Harvest Series 2 --- Harvesting Grapes

In the last harvest series blog, I talked about sampling the vineyard to determine ripeness and picking date.  In this blog, I discuss what happens during the actual harvesting of the grapes.

Aristo Wine

Once a picking date is decided upon, the vineyard manager will usually have to hire contracted labor to do the actual harvesting, if they don’t already have their own employees.  In California, as in other states where produce crops are grown, you either have employed harvest workers or you have to hire contractors for the day.  These workers will often be contracted to harvest up to three crops in a day, and they may be different fruits or vegetables in different parts of the state, too.  Alternatively, a vineyard crew can use a mechanical harvester machine, which requires a lot less workers.

 

Aristo Wine

image from wine folly. 

Grape harvest usually happens in the middle of the night or early morning when it’s cool outside.  Crews using hand-held pruners work under spotlights, cutting off each cluster and filling small picking bins, which will in turn be emptied into larger bins.  The nighttime harvest allows the grapes to stay cool, which allows the winemaker to be able to let the grapes “cold-soak” for 1-3 days before adding the yeast to start fermentation.  Cold-soaking allows enzymes added by the winemaker to break down and release pigments, tannins, and sugars from the skins and pulp into the juice before fermentation.  This adds depth to the final product.  If grapes are too warm, spontaneous fermentation from the grapes’ own natural yeasts can easily start before the winemaker has a chance to introduce the specific yeasts they want to use (I will discuss yeasts in a later blog).  A nighttime harvest also allows the winery crew enough time in the day to crush, destem, and press all the fruit before the day is over (although it is not uncommon to be processing into the night, too).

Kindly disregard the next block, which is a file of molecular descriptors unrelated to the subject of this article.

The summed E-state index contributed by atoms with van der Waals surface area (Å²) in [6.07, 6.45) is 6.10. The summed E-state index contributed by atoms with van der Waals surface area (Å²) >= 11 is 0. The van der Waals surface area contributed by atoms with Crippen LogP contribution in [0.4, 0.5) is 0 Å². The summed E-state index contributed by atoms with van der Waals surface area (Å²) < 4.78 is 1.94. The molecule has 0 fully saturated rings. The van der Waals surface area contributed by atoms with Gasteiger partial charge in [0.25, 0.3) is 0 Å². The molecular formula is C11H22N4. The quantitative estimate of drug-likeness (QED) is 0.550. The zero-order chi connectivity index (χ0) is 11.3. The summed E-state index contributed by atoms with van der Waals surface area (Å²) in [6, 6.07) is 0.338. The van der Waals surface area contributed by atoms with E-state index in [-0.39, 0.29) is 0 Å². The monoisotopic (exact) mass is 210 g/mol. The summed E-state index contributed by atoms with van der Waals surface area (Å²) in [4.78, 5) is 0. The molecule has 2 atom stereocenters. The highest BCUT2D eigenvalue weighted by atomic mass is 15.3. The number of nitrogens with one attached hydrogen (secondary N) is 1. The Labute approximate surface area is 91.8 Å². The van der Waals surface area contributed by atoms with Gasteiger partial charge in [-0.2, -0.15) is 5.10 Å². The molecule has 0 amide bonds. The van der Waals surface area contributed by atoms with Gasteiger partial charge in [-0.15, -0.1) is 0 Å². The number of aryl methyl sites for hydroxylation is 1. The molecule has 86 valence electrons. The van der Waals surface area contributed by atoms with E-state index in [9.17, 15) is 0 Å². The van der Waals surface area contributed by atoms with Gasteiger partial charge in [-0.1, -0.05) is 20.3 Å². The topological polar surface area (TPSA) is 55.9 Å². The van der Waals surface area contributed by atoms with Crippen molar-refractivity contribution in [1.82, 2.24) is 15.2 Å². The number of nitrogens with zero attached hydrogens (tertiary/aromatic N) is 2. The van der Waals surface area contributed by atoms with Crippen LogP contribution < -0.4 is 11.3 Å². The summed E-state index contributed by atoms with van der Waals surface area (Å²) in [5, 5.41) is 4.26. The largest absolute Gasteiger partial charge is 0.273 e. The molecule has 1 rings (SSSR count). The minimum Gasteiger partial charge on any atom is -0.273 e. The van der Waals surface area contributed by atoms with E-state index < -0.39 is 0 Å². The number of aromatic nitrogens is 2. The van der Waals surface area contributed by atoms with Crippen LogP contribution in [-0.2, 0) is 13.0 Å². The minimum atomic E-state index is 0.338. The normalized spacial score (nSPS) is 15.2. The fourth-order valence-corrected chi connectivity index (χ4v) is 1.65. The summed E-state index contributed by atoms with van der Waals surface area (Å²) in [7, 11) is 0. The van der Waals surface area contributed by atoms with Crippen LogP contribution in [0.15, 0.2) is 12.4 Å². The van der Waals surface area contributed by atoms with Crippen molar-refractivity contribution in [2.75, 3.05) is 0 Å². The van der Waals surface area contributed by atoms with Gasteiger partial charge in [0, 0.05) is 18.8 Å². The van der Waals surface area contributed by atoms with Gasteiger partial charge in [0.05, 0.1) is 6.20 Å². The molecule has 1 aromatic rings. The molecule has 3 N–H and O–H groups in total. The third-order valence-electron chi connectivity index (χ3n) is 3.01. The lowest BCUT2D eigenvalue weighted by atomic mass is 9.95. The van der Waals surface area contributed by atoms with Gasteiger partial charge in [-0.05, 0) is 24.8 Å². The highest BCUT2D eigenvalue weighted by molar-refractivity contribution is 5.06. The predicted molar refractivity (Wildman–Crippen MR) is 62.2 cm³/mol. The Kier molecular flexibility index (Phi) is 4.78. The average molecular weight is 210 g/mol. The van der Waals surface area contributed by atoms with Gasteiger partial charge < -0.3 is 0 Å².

If a mechanical harvester is used, the machine can be driven over the vine rows, and berries are removed without harming the vines or the trellising systems.  The harvester works by using vibrating rubber bars to shake the berries off of the stems.  They are collected by conveyer and dumped into picking bins.  Newer harvesters can even sort the grapes from the “MOG” (material other than grapes), which cuts down on the processing time at the winery.  It takes 2-3 people to harvest using a mechanical harvester, and up to 100 tons can be harvested in a day, compared to 1-2 tons a day per person with human labor.

 

Once the harvesting is done, the grapes are weighed in 0.5-1 ton picking bins and taken to the winery’s crushpad for processing.  The next harvest series blog will discuss destemming, sorting, and pressing white grapes.